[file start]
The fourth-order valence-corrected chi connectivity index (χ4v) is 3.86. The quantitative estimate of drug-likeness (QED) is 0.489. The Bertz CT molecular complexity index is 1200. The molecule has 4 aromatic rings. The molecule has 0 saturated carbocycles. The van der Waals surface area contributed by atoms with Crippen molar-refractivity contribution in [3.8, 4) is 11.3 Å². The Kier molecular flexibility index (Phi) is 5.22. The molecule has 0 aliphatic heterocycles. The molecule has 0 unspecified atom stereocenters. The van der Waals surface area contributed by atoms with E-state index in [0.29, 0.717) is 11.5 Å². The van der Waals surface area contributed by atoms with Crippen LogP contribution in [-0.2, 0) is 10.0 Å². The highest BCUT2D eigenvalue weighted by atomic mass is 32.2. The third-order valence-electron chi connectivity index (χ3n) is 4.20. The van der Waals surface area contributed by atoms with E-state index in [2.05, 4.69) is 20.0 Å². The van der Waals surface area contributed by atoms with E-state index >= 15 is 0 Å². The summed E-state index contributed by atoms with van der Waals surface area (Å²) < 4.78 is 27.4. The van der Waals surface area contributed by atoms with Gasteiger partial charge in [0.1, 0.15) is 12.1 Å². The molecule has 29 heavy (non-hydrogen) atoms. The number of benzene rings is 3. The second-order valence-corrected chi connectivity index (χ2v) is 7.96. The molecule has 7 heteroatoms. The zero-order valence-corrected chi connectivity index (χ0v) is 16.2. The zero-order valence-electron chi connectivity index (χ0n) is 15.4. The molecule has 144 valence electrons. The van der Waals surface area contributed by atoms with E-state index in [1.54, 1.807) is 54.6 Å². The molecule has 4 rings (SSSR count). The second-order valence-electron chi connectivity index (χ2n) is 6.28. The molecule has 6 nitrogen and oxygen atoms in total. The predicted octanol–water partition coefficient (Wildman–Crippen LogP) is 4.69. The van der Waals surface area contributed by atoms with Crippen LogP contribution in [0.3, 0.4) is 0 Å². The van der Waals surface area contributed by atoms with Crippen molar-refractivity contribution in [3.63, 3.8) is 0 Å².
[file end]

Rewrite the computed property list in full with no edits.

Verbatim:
The fourth-order valence-corrected chi connectivity index (χ4v) is 3.86. The quantitative estimate of drug-likeness (QED) is 0.489. The Bertz CT molecular complexity index is 1200. The molecule has 4 aromatic rings. The molecule has 0 saturated carbocycles. The van der Waals surface area contributed by atoms with Crippen molar-refractivity contribution in [3.8, 4) is 11.3 Å². The Kier molecular flexibility index (Phi) is 5.22. The molecule has 0 aliphatic heterocycles. The molecule has 0 unspecified atom stereocenters. The van der Waals surface area contributed by atoms with E-state index in [0.29, 0.717) is 11.5 Å². The van der Waals surface area contributed by atoms with Crippen LogP contribution in [-0.2, 0) is 10.0 Å². The highest BCUT2D eigenvalue weighted by atomic mass is 32.2. The third-order valence-electron chi connectivity index (χ3n) is 4.20. The van der Waals surface area contributed by atoms with E-state index in [2.05, 4.69) is 20.0 Å². The van der Waals surface area contributed by atoms with E-state index >= 15 is 0 Å². The summed E-state index contributed by atoms with van der Waals surface area (Å²) < 4.78 is 27.4. The van der Waals surface area contributed by atoms with Gasteiger partial charge in [0.1, 0.15) is 12.1 Å². The molecule has 29 heavy (non-hydrogen) atoms. The number of benzene rings is 3. The second-order valence-corrected chi connectivity index (χ2v) is 7.96. The molecule has 7 heteroatoms. The zero-order valence-corrected chi connectivity index (χ0v) is 16.2. The zero-order valence-electron chi connectivity index (χ0n) is 15.4. The molecule has 144 valence electrons. The van der Waals surface area contributed by atoms with E-state index in [1.54, 1.807) is 54.6 Å². The molecule has 4 rings (SSSR count). The second-order valence-electron chi connectivity index (χ2n) is 6.28. The molecule has 6 nitrogen and oxygen atoms in total. The predicted octanol–water partition coefficient (Wildman–Crippen LogP) is 4.69. The van der Waals surface area contributed by atoms with Crippen LogP contribution in [0.3, 0.4) is 0 Å². The van der Waals surface area contributed by atoms with Crippen molar-refractivity contribution in [3.63, 3.8) is 0 Å².